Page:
clockst = rightJustify(clockst,4,'0');

		const string hours = clockst.substr(0,2);
		const string minutes = clockst.substr(2,2);
		const string  act_start = hours + ":" + minutes + ":" + "00";


Slightly more complex editing. Construct the F_CLOCKSTOP variable from existing CLOCKST data:

class F_clockstop : public Editor {
    F_clockstop(VarPtr varInfo):Editor(varInfo) {}

    void edit() {
        int value = getEdited();
        /// The editing rule will assign to clockstop the start time of the next episode
        /// For the last episode, historical samples will have 12am and ATUS samples 4am
  	   // Use 2800 hour scale:
 	   long final_f_clockstop = datasetYear() < 2003 ? 2400 : 400;

        vector<ActivityRecordPtr> activityRecords = person()->activities();

		// Ensure we go through the activities in order:
        for (int rec=0;rec< activityRecords.size();rec++){
			ActivityRecordPtr activityRecord = activityRecords.at(rec);

			// Last activity record?
			if(rec == activityRecords.size() -1){
				setData(activityRecord, final_f_clockstop);
				ActivityRecordPtr nextActivityRecord = activityRecords.at(rec+1);
				long clockst = CLOCKST(nextActivityRecord);
				setData(activityRecord, clockst);

Possible approach to family pointers:

#pragma once
#include <functional>
#include <algorithm>
#include <memory>
#include "Relate.h"
#include "Sex.h"

class Momloc:public Editor {
    Momloc(VarPtr varInfo):Editor(varInfo) {}

    void edit() {


    // Return MOMLOC value for current person only
    int createWithImplicitLoop() {
        int momloc = 0; // People are numbered 1-n
        switch(RELATE()) {
        case Relate::HEAD:
            //case Relate::SPOUSE:momloc = findForSpouse();break;
        case Relate::CHILD:
        case Relate::CHILD_OF_HEAD:
            momloc = findForChild();
        case Relate::CHILD_OF_PARTNER:
            momloc = findForChildOfPartner();
            //case Relate::GRANDCHILD:momloc = findForGrandchild();break;

        return momloc;

    int findForHead() {

        // Look for PARENT who is female

        return pernumMatching([&](const RecordPtr person) {
            return Relate::PARENT == RELATE(person) && Sex::FEMALE == SEX(person);


// a CHILD is the child of the head so the mom is either the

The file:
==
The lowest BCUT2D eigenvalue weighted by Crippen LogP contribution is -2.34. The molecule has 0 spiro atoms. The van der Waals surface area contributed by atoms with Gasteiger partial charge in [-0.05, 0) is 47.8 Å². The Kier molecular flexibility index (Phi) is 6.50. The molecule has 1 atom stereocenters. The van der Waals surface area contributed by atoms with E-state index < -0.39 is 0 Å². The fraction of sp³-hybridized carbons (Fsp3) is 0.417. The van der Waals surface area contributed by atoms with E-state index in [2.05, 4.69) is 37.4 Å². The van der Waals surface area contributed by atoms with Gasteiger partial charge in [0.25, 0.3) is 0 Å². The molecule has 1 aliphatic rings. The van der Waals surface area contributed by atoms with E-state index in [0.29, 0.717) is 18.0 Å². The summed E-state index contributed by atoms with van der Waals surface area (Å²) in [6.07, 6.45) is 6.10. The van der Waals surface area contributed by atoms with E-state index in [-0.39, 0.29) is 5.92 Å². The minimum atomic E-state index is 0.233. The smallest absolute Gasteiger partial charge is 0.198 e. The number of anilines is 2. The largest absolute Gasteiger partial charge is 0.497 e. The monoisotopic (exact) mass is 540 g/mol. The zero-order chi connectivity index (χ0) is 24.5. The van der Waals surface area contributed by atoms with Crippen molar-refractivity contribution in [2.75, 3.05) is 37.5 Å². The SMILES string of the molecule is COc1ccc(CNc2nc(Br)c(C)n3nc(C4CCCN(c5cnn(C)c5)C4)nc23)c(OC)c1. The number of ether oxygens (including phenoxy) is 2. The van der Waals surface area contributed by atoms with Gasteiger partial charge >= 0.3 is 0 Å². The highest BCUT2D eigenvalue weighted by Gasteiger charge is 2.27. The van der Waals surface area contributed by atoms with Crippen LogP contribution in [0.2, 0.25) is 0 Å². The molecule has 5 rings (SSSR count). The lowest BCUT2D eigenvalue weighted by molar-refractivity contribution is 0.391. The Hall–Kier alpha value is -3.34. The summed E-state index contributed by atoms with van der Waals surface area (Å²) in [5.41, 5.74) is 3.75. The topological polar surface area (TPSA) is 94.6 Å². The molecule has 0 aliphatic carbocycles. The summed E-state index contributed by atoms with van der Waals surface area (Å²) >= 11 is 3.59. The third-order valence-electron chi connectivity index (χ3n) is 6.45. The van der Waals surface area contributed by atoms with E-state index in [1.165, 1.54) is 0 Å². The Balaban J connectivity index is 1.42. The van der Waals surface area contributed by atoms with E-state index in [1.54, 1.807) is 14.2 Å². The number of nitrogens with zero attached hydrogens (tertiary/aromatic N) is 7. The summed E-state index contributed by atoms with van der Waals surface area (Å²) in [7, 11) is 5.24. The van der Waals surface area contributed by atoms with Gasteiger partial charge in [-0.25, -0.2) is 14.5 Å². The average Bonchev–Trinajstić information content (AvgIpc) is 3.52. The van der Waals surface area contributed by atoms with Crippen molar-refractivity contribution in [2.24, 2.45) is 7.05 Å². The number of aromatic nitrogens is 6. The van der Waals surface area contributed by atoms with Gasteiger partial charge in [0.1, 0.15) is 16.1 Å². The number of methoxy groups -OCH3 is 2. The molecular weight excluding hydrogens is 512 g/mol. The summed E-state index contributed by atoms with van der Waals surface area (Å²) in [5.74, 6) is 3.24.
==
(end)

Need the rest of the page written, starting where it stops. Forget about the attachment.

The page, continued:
// female householder or the spouse of the householder or the unmarried partner,
// but there is a separate child code for that
    int findForChild() {
        return pernumMatching([&](RecordPtr record) {
            return SEX(record) == Sex::FEMALE && (Relate::HEAD == RELATE(record)  || Relate::SPOUSE == RELATE(record));

    int findForChildOfPartner() {
        int mom = 0;
        // A different way to do something similar to findForChild():
        for(RecordPtr person:people()) {
            if (Relate::UNMARRIED_PARTNER == RELATE(person) &&
                    Sex::FEMALE == SEX(person)) {
                mom = PERNUM(person);
        return mom;

    int pernumMatching(RecordMatches func) {
        RecordPtr person = findPersonMatching(func);
        if (person == nullptr) return 0;
        else return PERNUM(person);


A different approach:

#include <functional>
#include <algorithm>
#include <memory>
#include "Relate.h"
#include "Sex.h"

class Poploc:public Editor {
#include "../helpers/FamilyRelationship.h"


    Poploc(VarPtr varInfo):Editor(varInfo) {}
    void edit() {
        // Examine each person in combination with the current person.
        // First possible match wins.
		for(RecordPtr potentialFather:people()) {
            if (possibleFather(potentialFather)) {

    bool possibleFather(RecordPtr parent) {
        int age_diff =  AGE(parent) - AGE();

        return (age_diff > 17 &&
                SEX(parent) == Sex::MALE  &&

    bool validFatherRelationship(int adult, int child) {
        // This is a list (vector) of pairs
        vector<pair<int,int>> relate_pairs = {
            //{Relate::HEAD, Relate::CHILD},

        return  relationshipPairMatches(adult, child, relate_pairs);